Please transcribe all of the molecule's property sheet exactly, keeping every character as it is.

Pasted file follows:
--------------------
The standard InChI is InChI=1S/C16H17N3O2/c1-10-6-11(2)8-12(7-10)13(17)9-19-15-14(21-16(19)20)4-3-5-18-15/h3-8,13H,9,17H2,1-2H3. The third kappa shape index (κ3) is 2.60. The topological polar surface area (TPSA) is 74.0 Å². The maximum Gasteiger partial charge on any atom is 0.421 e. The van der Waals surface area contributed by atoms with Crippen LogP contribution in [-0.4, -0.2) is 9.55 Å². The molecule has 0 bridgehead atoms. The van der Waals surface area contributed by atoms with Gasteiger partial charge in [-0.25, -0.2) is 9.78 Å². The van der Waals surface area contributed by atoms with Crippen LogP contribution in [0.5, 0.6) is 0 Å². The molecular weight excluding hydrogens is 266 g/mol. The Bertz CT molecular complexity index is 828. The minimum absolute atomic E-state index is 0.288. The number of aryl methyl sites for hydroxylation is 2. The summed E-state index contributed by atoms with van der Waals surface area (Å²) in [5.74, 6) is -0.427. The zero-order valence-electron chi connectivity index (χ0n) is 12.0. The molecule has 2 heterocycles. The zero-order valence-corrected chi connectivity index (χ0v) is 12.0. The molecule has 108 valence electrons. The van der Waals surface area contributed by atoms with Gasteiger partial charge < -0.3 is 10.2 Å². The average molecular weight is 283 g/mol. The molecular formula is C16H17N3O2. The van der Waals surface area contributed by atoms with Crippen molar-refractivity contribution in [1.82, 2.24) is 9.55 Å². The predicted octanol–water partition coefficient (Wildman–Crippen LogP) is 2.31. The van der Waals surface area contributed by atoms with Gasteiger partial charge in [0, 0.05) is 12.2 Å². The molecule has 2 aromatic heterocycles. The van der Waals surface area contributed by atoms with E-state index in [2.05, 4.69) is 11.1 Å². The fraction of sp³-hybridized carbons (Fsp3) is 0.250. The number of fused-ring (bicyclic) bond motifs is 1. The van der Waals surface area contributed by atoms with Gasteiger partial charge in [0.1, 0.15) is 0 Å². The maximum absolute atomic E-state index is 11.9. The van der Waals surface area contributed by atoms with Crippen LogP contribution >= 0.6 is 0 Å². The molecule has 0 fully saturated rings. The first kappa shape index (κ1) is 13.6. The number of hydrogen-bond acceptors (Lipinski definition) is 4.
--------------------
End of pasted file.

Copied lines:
The standard InChI is InChI=1S/C16H17N3O2/c1-10-6-11(2)8-12(7-10)13(17)9-19-15-14(21-16(19)20)4-3-5-18-15/h3-8,13H,9,17H2,1-2H3. The third kappa shape index (κ3) is 2.60. The topological polar surface area (TPSA) is 74.0 Å². The maximum Gasteiger partial charge on any atom is 0.421 e. The van der Waals surface area contributed by atoms with Crippen LogP contribution in [-0.4, -0.2) is 9.55 Å². The molecule has 0 bridgehead atoms. The van der Waals surface area contributed by atoms with Gasteiger partial charge in [-0.25, -0.2) is 9.78 Å². The van der Waals surface area contributed by atoms with Crippen LogP contribution in [0.5, 0.6) is 0 Å². The molecular weight excluding hydrogens is 266 g/mol. The Bertz CT molecular complexity index is 828. The minimum absolute atomic E-state index is 0.288. The number of aryl methyl sites for hydroxylation is 2. The summed E-state index contributed by atoms with van der Waals surface area (Å²) in [5.74, 6) is -0.427. The zero-order valence-electron chi connectivity index (χ0n) is 12.0. The molecule has 2 heterocycles. The zero-order valence-corrected chi connectivity index (χ0v) is 12.0. The molecule has 108 valence electrons. The van der Waals surface area contributed by atoms with Gasteiger partial charge < -0.3 is 10.2 Å². The average molecular weight is 283 g/mol. The molecular formula is C16H17N3O2. The van der Waals surface area contributed by atoms with Crippen molar-refractivity contribution in [1.82, 2.24) is 9.55 Å². The predicted octanol–water partition coefficient (Wildman–Crippen LogP) is 2.31. The van der Waals surface area contributed by atoms with Gasteiger partial charge in [0, 0.05) is 12.2 Å². The molecule has 2 aromatic heterocycles. The van der Waals surface area contributed by atoms with E-state index in [2.05, 4.69) is 11.1 Å². The fraction of sp³-hybridized carbons (Fsp3) is 0.250. The number of fused-ring (bicyclic) bond motifs is 1. The van der Waals surface area contributed by atoms with Gasteiger partial charge in [0.1, 0.15) is 0 Å². The maximum absolute atomic E-state index is 11.9. The van der Waals surface area contributed by atoms with Crippen LogP contribution >= 0.6 is 0 Å². The molecule has 0 fully saturated rings. The first kappa shape index (κ1) is 13.6. The number of hydrogen-bond acceptors (Lipinski definition) is 4.